New flu simulation map using health and social media data

Researchers at the University of Chicago have created computer simulations to predict spread of flu across the United States utilizing datasets of demographics, healthcare visits and geographic movements of 150 million people over nine years. The study is published in the journal eLife.

Simulation map of flu spread. Credit: Andrey Rzhetsky, UChicago

Researchers utilized deidentified patient data from more than 40 million families in the US using Truven MarketScan to analyze insurance claims for treatment of flu-like conditions from 2003 to 2009. To get people movement data they used 1.7 billion geolocated twitter posts. Researchers also incorporated data on “social connectivity,” which is information about how often they visit friends and neighbors, air travel, weather, vaccination rates and changes in the flu virus itself.

The study results show that seasonal flu outbreaks originate in warm, humid areas of the south and the southeastern U.S. and move northward. The team utilized newer models based on all above variables to understand what factors drive the northward spread of the flu each year. In the paper, they liken the typical outbreak to a forest fire.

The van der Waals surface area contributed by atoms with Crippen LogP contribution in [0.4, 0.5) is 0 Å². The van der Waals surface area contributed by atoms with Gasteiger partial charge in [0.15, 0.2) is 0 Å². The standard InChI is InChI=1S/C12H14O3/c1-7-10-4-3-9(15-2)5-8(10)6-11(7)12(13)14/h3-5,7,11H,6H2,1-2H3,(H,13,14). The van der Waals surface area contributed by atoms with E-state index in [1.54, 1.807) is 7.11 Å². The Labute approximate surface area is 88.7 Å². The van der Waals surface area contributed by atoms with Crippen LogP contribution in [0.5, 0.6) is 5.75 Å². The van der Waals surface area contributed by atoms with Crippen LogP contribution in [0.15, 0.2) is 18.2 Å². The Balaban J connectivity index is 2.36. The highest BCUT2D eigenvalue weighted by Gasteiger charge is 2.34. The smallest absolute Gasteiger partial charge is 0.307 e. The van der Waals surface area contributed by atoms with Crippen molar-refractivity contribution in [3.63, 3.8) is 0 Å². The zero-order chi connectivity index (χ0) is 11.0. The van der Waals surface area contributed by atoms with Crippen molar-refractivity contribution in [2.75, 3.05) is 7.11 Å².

The researchers were able to use these models to recreate three years of historical flu data fairly accurately.

Citation: Chattopadhyay, Ishanu, Emre Kiciman, Joshua W. Elliott, Jeffrey L. Shaman, and Andrey Rzhetsky. “Conjunction of factors triggering waves of seasonal influenza.” ELife 7 (2018). doi:10.7554/elife.30756.

Research funding: National Institutes of Health, Defense Advanced Research Projects Agency, Liz and Kent Dauten.

Adapted from press release by the University of Chicago.